Amazon.com (AMZN -3.10%) managed to eke out operating profit expansion in 2021 despite massive investments in its Amazon Web Services (AWS) infrastructure, fulfillment capacity, COVID safety measures, and labor force, all while battling inflation. For the full year, the online retail giant generated $24.9 billion in operating income, up $2 billion from the year before.
Management is guiding for first-quarter operating income of between $3 billion and $6 billion, which would be a considerable decline from the $8.9 billion it generated in the first quarter last year. However, I'm optimistic operating margins will actually expand for the full year. Here are five reasons why.
1. Lower depreciation expense
Amazon is making a big accounting change for AWS: It's increasing the useful life for servers from four years to five years and network equipment from five years to six years. As a result, it will lower its depreciation expense in the first quarter by $1 billion. The impact in future quarters won't be as significant, but it's still a lot of money that's moving to its bottom line.
While depreciation expense isn't a cash expense that will have an immediate impact on Amazon's cash flow, it's worth pointing out that this is a real cost savings. The change is a result of Amazon's engineers working to make its operations more efficient and extend the life of its equipment. Over time, that means a greater return on assets for AWS.
That said, management continues to invest heavily in the fastest-growing segment of its business. It spent over $20 billion in capital expenditures related to AWS infrastructure in 2021 and expects to spend even more in 2022.
2. A couple of important price increases
The big news from Amazon's fourth-quarter report was the inclusion of a price hike for Amazon Prime. The annual subscription price in the U.S. will climb $20, and the monthly price will go up by $2. All told, that could add about $1.6 billion in annual revenue, based on an estimated 80 million U.S. households subscribed to the service. And since Amazon has already made the investments to justify the price increase, that's practically all going to flow to the bottom line.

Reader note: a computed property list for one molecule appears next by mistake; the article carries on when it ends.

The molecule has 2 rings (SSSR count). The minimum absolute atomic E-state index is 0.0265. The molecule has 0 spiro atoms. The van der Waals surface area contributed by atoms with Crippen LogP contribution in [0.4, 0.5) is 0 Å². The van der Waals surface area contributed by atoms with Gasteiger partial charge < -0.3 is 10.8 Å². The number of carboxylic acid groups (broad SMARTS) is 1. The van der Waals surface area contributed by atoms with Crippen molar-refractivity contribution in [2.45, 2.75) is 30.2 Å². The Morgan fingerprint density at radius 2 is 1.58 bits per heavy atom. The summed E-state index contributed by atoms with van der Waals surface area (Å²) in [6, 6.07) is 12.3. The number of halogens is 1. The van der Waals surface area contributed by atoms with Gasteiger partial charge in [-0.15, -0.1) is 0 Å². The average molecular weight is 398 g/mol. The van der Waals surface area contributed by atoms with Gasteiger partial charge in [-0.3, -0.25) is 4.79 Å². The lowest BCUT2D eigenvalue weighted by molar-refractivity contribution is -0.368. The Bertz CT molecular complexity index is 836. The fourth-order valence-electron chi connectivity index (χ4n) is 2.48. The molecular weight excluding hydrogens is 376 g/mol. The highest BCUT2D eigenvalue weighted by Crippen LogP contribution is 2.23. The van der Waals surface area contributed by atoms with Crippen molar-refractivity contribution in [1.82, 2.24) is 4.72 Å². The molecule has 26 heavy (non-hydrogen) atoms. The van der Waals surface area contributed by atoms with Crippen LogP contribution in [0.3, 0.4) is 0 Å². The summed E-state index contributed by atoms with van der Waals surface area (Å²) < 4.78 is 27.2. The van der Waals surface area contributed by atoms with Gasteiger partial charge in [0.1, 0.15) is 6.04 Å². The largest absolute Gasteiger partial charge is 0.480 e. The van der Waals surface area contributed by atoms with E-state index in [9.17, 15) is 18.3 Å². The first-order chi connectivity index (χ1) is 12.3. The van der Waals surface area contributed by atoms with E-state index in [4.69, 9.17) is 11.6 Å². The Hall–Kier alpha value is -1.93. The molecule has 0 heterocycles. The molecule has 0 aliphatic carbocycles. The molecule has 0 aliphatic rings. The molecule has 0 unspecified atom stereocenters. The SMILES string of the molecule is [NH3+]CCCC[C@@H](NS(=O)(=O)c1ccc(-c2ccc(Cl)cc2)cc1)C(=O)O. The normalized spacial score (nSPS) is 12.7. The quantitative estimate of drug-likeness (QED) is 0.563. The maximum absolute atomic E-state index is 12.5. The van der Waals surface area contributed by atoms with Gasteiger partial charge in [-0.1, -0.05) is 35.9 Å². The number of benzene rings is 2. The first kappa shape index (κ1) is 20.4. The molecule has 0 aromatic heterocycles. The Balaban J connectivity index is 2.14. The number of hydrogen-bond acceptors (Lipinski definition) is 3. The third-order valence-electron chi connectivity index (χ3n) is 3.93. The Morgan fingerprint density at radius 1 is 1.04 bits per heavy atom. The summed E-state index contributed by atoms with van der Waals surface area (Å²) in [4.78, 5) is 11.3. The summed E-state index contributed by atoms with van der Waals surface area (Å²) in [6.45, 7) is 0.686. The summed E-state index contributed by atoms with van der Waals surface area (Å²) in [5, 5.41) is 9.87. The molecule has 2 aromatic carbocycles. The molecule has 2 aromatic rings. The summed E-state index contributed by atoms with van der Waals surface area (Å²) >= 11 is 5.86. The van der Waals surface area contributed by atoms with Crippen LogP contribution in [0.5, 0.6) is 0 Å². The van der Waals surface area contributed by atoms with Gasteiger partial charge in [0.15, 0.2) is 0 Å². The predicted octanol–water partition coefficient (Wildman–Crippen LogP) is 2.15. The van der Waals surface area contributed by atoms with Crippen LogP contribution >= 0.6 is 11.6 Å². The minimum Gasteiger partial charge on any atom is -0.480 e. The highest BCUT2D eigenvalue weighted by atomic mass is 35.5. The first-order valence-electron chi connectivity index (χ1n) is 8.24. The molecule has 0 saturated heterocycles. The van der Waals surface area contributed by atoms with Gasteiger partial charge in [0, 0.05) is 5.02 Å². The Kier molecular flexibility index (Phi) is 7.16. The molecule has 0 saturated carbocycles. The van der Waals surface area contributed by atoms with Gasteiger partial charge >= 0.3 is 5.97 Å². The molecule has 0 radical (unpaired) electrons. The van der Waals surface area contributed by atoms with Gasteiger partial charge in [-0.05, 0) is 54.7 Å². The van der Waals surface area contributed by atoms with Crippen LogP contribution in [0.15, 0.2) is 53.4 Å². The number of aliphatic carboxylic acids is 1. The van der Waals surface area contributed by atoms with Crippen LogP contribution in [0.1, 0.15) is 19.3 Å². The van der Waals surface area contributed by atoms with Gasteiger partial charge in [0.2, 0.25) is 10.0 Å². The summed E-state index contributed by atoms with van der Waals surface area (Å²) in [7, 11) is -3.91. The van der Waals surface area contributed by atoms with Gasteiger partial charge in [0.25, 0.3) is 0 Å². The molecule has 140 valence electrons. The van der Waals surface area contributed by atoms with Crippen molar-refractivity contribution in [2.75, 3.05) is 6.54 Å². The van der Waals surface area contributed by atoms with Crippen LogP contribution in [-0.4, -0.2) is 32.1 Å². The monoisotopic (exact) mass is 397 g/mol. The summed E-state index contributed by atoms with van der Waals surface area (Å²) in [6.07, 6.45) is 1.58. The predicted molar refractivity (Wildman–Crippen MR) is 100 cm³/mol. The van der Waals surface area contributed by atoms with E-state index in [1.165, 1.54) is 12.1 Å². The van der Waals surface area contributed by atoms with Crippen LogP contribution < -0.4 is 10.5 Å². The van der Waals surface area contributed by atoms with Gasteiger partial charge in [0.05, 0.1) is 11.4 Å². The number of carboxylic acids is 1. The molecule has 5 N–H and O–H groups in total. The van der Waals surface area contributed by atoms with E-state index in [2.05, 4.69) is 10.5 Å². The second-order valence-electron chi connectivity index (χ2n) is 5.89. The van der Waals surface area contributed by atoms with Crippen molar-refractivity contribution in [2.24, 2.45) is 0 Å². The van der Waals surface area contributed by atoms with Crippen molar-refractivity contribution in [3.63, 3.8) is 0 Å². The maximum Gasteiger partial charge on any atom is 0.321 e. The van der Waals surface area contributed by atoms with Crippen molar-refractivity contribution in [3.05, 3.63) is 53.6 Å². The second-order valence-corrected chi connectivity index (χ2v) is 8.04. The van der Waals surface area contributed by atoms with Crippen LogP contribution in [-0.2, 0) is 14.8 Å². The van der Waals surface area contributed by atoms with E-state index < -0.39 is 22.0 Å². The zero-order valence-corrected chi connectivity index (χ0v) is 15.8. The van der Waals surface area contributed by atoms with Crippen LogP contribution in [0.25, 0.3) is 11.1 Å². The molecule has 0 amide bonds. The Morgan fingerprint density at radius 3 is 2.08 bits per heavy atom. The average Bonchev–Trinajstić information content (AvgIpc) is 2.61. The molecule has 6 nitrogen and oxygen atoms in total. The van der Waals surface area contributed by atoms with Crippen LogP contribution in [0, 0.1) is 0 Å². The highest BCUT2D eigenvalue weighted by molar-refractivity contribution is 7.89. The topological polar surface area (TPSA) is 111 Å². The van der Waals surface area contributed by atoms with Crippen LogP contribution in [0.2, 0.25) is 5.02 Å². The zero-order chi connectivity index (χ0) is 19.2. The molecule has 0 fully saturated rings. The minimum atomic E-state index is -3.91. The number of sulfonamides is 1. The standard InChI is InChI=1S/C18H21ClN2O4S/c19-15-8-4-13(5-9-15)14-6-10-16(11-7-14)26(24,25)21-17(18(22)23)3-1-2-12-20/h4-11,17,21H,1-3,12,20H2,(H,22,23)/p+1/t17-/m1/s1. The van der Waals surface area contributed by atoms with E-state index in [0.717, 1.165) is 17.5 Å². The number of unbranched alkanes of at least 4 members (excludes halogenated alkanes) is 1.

Similarly, Amazon is increasing the prices for many of its third-party seller services. Merchants will have to pay up to 12% more for Amazon's fulfillment fees, and they'll see their storage fees increase during nonpeak months. Again, these fee increases should result in higher operating margins, as Amazon has already done the work to improve its fulfillment speed and capacity.
Going forward, CFO Brian Olsavsky says he expects capital expenditures for fulfillment to match the growth of the underlying business -- third-party seller services and online retail. So, it should start to see significant leverage.
3. Reduced COVID-related expenses
Amazon spent approximately $5 billion on COVID-related expenses in 2021. While the pandemic continues to rage on with the omicron variant, Amazon's up-front investments and now widely available vaccines should help continue lowering the costs. Removing these expenses should help boost the bottom line.
4. Working through the labor shortage
Amazon saw its fulfillment problem turn from a capacity issue into a labor issue in the second half of 2021. Despite hiring 273,000 new employees in the second half of the year, it's still facing challenges. Specifically, the rise of the omicron variant in December 2021 and January 2022 meant Amazon paid for a lot of sick leave plus a lot of overtime, effectively tripling its labor expense in some cases.
Amazon increased its wages across the board at the end of the third quarter to attract new workers and keep up with inflation. Overall, the labor shortage problem resulted in more than $4 billion in additional expenses in the fourth quarter compared to the prior-year period.
The pressuress of the labor shortage and inflation should ease over the course of the year, with Amazon lapping the impact in the second half. That should allow its operating profits to normalize.
5. Growth coming from high-margin businesses
Perhaps the biggest reason Amazon's operating margin will expand in 2022 is that its growth is coming from two high-margin businesses. Amazon broke out the results of its advertising business for the first time with its fourth-quarter report. The segment grew 32% year over year, up $2.4 billion -- roughly 20% of total revenue growth for the quarter.
Meanwhile, AWS revenue is accelerating, despite its massive scale. The cloud computing business grew 40% year over year, adding $5 billion in revenue from the prior-year period -- over 40% of total revenue growth for the quarter.
Both advertising and AWS generate much higher operating margins than the core retail business. With these two businesses producing much of Amazon's revenue growth, margins will naturally expand.
Adding it all up
While Amazon's first quarter may see suppressed operating profits versus the prior year, investors should see a rapid expansion over the next few quarters as it leverages its assets and laps increased COVID and labor expenses.